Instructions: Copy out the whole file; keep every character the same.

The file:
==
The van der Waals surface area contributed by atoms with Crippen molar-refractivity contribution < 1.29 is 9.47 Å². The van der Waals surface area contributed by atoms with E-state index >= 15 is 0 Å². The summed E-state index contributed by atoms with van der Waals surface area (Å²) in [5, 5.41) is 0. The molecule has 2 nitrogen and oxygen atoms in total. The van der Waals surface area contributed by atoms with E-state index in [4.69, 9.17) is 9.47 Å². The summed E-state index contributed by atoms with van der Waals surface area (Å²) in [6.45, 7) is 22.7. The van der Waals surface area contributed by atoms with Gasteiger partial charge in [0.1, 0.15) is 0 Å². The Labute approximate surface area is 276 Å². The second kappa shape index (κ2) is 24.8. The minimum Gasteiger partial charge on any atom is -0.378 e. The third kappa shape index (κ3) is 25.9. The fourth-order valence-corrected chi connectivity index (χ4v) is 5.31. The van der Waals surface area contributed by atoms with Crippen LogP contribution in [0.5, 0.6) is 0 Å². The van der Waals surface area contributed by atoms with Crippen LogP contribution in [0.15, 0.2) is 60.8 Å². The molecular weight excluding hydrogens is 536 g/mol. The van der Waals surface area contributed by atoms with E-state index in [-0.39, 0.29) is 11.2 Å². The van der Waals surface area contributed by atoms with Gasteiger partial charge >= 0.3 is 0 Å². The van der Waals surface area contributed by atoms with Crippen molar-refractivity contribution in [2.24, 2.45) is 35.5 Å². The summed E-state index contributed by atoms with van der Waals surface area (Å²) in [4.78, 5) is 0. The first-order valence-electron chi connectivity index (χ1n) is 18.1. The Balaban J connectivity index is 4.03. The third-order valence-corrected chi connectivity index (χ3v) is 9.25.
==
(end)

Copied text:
The van der Waals surface area contributed by atoms with Crippen molar-refractivity contribution < 1.29 is 9.47 Å². The van der Waals surface area contributed by atoms with E-state index >= 15 is 0 Å². The summed E-state index contributed by atoms with van der Waals surface area (Å²) in [5, 5.41) is 0. The molecule has 2 nitrogen and oxygen atoms in total. The van der Waals surface area contributed by atoms with E-state index in [4.69, 9.17) is 9.47 Å². The summed E-state index contributed by atoms with van der Waals surface area (Å²) in [6.45, 7) is 22.7. The van der Waals surface area contributed by atoms with Gasteiger partial charge in [0.1, 0.15) is 0 Å². The Labute approximate surface area is 276 Å². The second kappa shape index (κ2) is 24.8. The minimum Gasteiger partial charge on any atom is -0.378 e. The third kappa shape index (κ3) is 25.9. The fourth-order valence-corrected chi connectivity index (χ4v) is 5.31. The van der Waals surface area contributed by atoms with Crippen LogP contribution in [0.5, 0.6) is 0 Å². The van der Waals surface area contributed by atoms with Crippen LogP contribution in [0.15, 0.2) is 60.8 Å². The molecular weight excluding hydrogens is 536 g/mol. The van der Waals surface area contributed by atoms with E-state index in [-0.39, 0.29) is 11.2 Å². The van der Waals surface area contributed by atoms with Gasteiger partial charge >= 0.3 is 0 Å². The van der Waals surface area contributed by atoms with Crippen molar-refractivity contribution in [2.24, 2.45) is 35.5 Å². The summed E-state index contributed by atoms with van der Waals surface area (Å²) in [4.78, 5) is 0. The first-order valence-electron chi connectivity index (χ1n) is 18.1. The Balaban J connectivity index is 4.03. The third-order valence-corrected chi connectivity index (χ3v) is 9.25.